Tag Archives: Berkeley wildlife
This weekend, hundreds of bird enthusiasts flocked to a quiet southside Berkeley neighborhood to catch a glimpse of a beautiful North American breeding bird that has never before been sighted in Alameda County.
The colorful Painted Redstart was still in the Elmwood neighborhood this morning, flitting between three large trees located on three adjacent streets.
Richmond-based graphic designer Lory Poulson, who came to the neighborhood with her partner Susan Gluck to investigate, said they heard the warbler before they saw it.
“It has a distinctive call that sounds like ‘too weet’ with the emphasis on the ‘weet,’” she said using her binoculars to scan a large birch tree on Lewiston Street where the pair had seen the Redstart just before 10 a.m.
The story started Wednesday last week when Katie Bertsche, a scientific illustrator who lives on Prince Street, spotted a flash of bright red in a poplar tree while sitting on her deck. … Continue reading »
[Editor's Note: Several local neighborhood groups have been buzzing recently about problems around their homes related to wildlife. One local resident, Phil Price, offered these tips based on experiences he and his wife, Juliet Lamont, have had in North Berkeley.]
By Phil Price
A few people in recent weeks have mentioned deer depredations and other issues with birds and wildlife causing problems with landscaping. My wife and I have a lot of experience with these issues.
About 15 years ago we removed all of the ivy, Himalayan blackberry and Algerian ivy that made up the understory of our backyard, and replaced it all with native plants. … Continue reading »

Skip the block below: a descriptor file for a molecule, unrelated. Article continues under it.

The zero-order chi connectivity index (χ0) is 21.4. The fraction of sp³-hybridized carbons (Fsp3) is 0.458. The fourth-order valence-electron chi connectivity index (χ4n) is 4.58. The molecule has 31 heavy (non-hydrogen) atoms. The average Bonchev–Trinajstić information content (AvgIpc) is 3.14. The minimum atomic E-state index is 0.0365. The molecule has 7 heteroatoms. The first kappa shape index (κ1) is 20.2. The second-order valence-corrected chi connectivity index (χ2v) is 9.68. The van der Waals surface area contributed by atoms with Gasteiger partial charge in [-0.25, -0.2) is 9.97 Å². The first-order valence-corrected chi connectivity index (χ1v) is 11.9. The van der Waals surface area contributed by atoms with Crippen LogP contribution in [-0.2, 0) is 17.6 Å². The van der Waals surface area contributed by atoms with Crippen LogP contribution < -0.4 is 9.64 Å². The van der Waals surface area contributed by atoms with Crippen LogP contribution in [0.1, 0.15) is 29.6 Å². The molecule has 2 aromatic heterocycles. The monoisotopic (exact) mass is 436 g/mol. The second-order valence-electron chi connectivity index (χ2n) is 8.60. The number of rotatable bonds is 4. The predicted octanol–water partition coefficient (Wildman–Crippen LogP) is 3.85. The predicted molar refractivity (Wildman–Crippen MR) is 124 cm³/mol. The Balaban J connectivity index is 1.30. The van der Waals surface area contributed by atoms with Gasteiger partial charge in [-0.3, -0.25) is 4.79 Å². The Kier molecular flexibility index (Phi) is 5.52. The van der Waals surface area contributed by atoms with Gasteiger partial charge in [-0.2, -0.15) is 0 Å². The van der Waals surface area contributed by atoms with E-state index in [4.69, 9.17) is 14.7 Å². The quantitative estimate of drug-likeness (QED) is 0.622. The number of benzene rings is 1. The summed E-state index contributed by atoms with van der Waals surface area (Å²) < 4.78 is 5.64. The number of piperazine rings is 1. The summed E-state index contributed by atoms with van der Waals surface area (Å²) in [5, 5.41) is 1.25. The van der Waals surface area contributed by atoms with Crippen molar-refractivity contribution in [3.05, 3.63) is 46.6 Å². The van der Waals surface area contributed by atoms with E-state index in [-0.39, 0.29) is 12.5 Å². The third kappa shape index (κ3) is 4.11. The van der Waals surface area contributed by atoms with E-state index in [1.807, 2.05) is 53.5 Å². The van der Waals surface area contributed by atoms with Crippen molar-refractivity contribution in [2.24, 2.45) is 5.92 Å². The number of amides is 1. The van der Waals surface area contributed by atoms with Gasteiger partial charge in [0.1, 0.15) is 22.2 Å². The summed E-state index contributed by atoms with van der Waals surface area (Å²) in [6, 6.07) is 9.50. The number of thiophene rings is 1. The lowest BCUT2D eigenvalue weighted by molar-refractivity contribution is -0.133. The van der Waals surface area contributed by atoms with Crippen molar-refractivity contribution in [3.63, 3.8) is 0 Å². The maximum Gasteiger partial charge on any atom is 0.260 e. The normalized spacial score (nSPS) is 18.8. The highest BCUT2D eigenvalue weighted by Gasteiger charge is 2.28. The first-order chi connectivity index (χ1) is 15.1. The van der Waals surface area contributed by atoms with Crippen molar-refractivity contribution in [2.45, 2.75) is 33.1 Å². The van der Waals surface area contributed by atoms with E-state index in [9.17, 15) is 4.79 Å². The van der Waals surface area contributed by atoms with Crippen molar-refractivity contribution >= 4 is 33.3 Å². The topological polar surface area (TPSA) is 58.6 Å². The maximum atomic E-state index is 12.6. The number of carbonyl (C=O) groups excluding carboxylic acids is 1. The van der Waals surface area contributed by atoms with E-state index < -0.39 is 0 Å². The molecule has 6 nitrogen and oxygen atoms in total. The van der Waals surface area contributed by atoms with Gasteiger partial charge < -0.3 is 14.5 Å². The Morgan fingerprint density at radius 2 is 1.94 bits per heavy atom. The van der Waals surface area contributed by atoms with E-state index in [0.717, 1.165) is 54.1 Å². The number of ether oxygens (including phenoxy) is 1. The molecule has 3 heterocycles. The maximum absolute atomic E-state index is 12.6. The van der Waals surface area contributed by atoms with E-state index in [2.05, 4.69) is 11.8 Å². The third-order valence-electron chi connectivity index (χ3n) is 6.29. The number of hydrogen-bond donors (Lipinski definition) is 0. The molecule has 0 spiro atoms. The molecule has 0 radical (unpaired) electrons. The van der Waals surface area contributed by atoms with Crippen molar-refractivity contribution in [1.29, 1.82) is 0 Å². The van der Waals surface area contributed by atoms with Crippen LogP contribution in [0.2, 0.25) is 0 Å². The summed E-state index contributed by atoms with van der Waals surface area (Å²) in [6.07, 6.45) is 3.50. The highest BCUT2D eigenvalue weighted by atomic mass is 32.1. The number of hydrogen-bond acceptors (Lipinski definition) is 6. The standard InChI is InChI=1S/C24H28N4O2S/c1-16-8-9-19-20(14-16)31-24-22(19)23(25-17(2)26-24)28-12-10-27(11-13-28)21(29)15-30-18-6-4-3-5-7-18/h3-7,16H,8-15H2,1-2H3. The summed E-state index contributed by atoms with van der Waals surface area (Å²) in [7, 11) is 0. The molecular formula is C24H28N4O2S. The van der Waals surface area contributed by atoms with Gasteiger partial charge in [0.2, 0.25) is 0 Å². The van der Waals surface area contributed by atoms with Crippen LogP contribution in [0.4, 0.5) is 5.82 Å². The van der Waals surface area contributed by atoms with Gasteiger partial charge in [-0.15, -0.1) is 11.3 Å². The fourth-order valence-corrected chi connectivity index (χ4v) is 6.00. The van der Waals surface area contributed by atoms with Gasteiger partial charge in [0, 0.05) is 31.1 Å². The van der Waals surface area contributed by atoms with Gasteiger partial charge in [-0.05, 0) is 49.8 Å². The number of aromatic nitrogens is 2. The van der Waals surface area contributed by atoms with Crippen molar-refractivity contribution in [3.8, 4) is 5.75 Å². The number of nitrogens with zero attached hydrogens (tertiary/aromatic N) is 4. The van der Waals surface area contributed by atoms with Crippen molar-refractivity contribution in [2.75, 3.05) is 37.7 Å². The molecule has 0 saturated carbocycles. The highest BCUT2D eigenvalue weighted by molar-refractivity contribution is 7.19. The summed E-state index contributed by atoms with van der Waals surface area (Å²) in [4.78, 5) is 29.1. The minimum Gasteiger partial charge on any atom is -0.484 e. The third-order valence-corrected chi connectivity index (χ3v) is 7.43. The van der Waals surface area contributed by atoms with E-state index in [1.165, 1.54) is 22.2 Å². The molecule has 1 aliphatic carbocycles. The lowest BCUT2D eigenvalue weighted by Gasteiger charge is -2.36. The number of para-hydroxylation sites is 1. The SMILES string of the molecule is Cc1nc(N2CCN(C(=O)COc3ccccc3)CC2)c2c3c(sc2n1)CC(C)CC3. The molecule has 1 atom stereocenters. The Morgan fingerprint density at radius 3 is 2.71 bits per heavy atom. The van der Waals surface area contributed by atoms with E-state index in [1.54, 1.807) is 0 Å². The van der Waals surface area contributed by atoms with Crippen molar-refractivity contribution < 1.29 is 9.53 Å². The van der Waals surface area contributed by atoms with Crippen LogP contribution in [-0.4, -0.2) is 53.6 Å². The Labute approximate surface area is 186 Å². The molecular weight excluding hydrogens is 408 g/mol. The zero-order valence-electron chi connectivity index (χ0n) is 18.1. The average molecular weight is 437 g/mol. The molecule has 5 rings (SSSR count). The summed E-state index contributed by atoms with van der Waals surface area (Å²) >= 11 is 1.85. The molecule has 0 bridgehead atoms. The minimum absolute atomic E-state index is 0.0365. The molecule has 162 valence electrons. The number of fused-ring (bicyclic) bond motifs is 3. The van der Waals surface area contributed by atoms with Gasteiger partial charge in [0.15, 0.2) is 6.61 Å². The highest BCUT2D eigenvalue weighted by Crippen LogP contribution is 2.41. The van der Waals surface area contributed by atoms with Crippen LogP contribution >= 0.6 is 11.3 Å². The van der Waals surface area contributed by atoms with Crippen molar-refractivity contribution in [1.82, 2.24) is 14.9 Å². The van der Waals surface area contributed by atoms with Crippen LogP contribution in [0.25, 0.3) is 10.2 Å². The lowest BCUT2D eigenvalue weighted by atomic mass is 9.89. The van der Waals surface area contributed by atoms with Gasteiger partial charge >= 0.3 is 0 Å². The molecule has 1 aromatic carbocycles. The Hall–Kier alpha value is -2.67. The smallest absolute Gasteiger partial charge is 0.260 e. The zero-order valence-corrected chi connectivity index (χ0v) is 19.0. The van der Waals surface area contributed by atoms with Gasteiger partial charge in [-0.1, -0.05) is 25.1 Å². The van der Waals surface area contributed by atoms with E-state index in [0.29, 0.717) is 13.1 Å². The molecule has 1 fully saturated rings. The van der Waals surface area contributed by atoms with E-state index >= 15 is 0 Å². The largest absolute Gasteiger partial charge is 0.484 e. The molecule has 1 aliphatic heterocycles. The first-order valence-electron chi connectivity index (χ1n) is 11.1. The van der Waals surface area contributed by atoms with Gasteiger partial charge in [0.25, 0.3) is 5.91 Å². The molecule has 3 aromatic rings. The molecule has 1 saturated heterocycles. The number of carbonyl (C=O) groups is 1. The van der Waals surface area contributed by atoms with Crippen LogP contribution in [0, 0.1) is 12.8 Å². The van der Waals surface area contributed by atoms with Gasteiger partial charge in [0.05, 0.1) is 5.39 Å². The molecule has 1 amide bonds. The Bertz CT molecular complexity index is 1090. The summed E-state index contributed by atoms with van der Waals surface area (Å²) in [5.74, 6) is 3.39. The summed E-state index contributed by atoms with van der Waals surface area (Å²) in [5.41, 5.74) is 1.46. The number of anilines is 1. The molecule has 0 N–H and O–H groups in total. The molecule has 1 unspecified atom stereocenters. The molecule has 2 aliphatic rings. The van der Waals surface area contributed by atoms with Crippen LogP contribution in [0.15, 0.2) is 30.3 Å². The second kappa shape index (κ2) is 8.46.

Wild turkeys are part and parcel of daily life in the city of Berkeley. Berkeleyside receives regular updates from our readers of sightings. Sometimes the birds come in pairs, sometimes in large flocks — rarely alone. And, it seems, there is nowhere they will not deign to roam. This past week we have received photos of turkeys on a traffic circle, on a roof, even at the doors of City Hall.
Hikers, runners, and bicyclists along Tilden Park’s popular Skyline Trail have been greeted by something new in the past several days: a large, white poster-board sign scribbled with an unusual warning.
“Rattlesnakes seen on this trail — use caution,” says the handwritten sign, mounted on an A-frame style roadblock on Upper Springs Trail where it cuts down from Skyline, dropping steeply to South Park Drive.
To many aficionados of the East Bay’s extensive network of trails, rattlesnake warnings might not seem unusual. Snake sightings in say, Black Diamond Mines or Sibley Volcanic Preserve are common, say naturalists at the East Bay Regional Park District, which manages both areas, as well as Tilden Park.
And occasional rattlesnake bites are reported in these drier, warmer areas, including one last year, said Emily Hopkins, public information officer for the park district.
But Tilden is another matter.
“I’ve been here 18 years, and personally, I’ve seen only one rattlesnake myself,” said Bill Kaminski, acting supervisor of Tilden. “They are here. But very infrequently do people run into them, or report them to us.” … Continue reading »